A follow-up of second generation Afro-Caribbeans and white British with a first admission diagnosis of schizophrenia : attitudes to mental illness and psychiatric services of patients and relatives.
A sample of second generation Afro-Caribbeans and white British with a diagnosis of schizophrenia, and their relatives, were interviewed 5-10 years after first admission.
There was no difference between Afro-Caribbeans and whites on measures of satisfaction, conceptualization about illness and attitudes to different types of treatment and management.
However black relatives were more likely to attribute causation of illness to substance use and to view services as racist.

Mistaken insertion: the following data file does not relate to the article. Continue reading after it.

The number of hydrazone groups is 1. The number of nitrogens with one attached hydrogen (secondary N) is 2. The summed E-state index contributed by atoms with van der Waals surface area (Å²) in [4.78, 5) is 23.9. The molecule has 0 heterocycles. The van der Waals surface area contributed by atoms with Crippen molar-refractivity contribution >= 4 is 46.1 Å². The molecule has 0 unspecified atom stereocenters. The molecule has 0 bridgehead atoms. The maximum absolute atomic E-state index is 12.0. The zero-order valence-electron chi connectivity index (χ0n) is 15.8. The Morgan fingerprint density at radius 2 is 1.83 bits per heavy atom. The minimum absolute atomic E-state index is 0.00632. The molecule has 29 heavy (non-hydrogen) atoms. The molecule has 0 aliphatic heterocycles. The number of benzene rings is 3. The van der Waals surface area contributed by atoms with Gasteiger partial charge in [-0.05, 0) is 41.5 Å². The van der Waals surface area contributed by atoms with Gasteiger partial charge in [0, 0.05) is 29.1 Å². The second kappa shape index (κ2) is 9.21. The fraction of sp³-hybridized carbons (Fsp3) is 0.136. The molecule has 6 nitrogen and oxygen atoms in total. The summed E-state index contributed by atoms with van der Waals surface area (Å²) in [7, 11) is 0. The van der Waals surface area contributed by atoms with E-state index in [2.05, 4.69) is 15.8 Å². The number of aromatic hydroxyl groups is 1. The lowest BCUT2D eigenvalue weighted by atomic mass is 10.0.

Most black patients and relatives thought that black day centres would be beneficial.
Mots-clés Pascal : Schizophrénie, Psychose, Homme, Attitude, Santé mentale, Service santé, Soin, Race, Négroïde, Caucasoïde, Psychiatrie, Traitement, Royaume Uni, Europe
Mots-clés Pascal anglais : Schizophrenia, Psychosis, Human, Attitude, Mental health, Health service, Care, Race, Negroid, Caucasoid, Psychiatry, Treatment, United Kingdom, Europe
Notice produite par :
Inist-CNRS - Institut de l'Information Scientifique et Technique
Cote : 94-0077324
Code Inist : 002B18C06A. Création : 199406.